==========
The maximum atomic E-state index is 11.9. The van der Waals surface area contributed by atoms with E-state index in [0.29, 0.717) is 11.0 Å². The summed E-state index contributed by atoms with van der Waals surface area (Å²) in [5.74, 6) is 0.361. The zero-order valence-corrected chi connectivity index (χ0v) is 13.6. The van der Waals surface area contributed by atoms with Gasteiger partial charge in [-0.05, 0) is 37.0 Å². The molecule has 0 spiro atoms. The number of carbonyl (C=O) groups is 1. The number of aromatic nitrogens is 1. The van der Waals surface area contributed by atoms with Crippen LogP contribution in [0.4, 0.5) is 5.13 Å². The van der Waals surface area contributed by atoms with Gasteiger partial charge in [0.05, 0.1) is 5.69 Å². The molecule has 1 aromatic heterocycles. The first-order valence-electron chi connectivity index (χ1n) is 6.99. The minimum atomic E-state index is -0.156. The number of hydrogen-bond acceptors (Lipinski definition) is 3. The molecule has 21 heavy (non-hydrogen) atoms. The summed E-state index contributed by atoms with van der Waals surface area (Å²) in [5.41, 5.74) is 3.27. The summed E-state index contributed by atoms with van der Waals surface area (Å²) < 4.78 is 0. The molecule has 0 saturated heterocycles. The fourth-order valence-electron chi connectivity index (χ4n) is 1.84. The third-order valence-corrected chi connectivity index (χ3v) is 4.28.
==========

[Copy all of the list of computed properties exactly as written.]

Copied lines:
The maximum atomic E-state index is 11.9. The van der Waals surface area contributed by atoms with E-state index in [0.29, 0.717) is 11.0 Å². The summed E-state index contributed by atoms with van der Waals surface area (Å²) in [5.74, 6) is 0.361. The zero-order valence-corrected chi connectivity index (χ0v) is 13.6. The van der Waals surface area contributed by atoms with Gasteiger partial charge in [-0.05, 0) is 37.0 Å². The molecule has 0 spiro atoms. The number of carbonyl (C=O) groups is 1. The number of aromatic nitrogens is 1. The van der Waals surface area contributed by atoms with Crippen LogP contribution in [0.4, 0.5) is 5.13 Å². The van der Waals surface area contributed by atoms with Gasteiger partial charge in [0.05, 0.1) is 5.69 Å². The molecule has 1 aromatic heterocycles. The first-order valence-electron chi connectivity index (χ1n) is 6.99. The minimum atomic E-state index is -0.156. The number of hydrogen-bond acceptors (Lipinski definition) is 3. The molecule has 21 heavy (non-hydrogen) atoms. The summed E-state index contributed by atoms with van der Waals surface area (Å²) in [5.41, 5.74) is 3.27. The summed E-state index contributed by atoms with van der Waals surface area (Å²) < 4.78 is 0. The molecule has 0 saturated heterocycles. The fourth-order valence-electron chi connectivity index (χ4n) is 1.84. The third-order valence-corrected chi connectivity index (χ3v) is 4.28.